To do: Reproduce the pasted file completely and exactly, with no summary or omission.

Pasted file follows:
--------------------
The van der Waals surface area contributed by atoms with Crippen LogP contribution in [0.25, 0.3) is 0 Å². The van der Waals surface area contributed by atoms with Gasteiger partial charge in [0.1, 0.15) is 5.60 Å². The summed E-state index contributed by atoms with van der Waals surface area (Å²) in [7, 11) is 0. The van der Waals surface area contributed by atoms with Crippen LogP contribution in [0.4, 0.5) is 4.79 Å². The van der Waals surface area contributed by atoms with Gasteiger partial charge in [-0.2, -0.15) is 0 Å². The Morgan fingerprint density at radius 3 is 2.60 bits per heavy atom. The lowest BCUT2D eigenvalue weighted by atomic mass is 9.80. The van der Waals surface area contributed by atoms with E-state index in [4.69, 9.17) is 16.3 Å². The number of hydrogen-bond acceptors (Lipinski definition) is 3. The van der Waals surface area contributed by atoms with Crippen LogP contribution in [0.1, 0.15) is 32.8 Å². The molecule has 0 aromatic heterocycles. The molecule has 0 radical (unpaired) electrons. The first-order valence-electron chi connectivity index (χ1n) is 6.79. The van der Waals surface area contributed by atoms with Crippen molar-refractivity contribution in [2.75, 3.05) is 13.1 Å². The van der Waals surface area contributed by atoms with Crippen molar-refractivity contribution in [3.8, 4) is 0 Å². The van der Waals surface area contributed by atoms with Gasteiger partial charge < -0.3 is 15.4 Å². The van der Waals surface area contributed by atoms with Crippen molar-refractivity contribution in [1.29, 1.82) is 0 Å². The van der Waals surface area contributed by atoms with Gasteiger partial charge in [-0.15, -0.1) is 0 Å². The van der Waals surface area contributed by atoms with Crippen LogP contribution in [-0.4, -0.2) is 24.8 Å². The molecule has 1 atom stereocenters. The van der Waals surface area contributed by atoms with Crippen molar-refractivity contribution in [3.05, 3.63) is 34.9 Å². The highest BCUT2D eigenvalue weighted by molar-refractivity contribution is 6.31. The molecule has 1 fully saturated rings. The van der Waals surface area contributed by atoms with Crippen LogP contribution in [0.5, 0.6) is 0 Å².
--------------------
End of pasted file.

The van der Waals surface area contributed by atoms with Crippen LogP contribution in [0.25, 0.3) is 0 Å². The van der Waals surface area contributed by atoms with Gasteiger partial charge in [0.1, 0.15) is 5.60 Å². The summed E-state index contributed by atoms with van der Waals surface area (Å²) in [7, 11) is 0. The van der Waals surface area contributed by atoms with Crippen LogP contribution in [0.4, 0.5) is 4.79 Å². The van der Waals surface area contributed by atoms with Gasteiger partial charge in [-0.2, -0.15) is 0 Å². The Morgan fingerprint density at radius 3 is 2.60 bits per heavy atom. The lowest BCUT2D eigenvalue weighted by atomic mass is 9.80. The van der Waals surface area contributed by atoms with E-state index in [4.69, 9.17) is 16.3 Å². The number of hydrogen-bond acceptors (Lipinski definition) is 3. The van der Waals surface area contributed by atoms with Crippen LogP contribution in [0.1, 0.15) is 32.8 Å². The molecule has 0 aromatic heterocycles. The molecule has 0 radical (unpaired) electrons. The first-order valence-electron chi connectivity index (χ1n) is 6.79. The van der Waals surface area contributed by atoms with Crippen molar-refractivity contribution in [2.75, 3.05) is 13.1 Å². The van der Waals surface area contributed by atoms with Crippen molar-refractivity contribution in [3.8, 4) is 0 Å². The van der Waals surface area contributed by atoms with Gasteiger partial charge < -0.3 is 15.4 Å². The van der Waals surface area contributed by atoms with Crippen molar-refractivity contribution in [1.29, 1.82) is 0 Å². The van der Waals surface area contributed by atoms with Gasteiger partial charge in [-0.15, -0.1) is 0 Å². The van der Waals surface area contributed by atoms with Crippen LogP contribution in [-0.4, -0.2) is 24.8 Å². The molecule has 1 atom stereocenters. The van der Waals surface area contributed by atoms with Crippen molar-refractivity contribution in [3.05, 3.63) is 34.9 Å². The highest BCUT2D eigenvalue weighted by molar-refractivity contribution is 6.31. The molecule has 1 fully saturated rings. The van der Waals surface area contributed by atoms with Crippen LogP contribution in [0.5, 0.6) is 0 Å².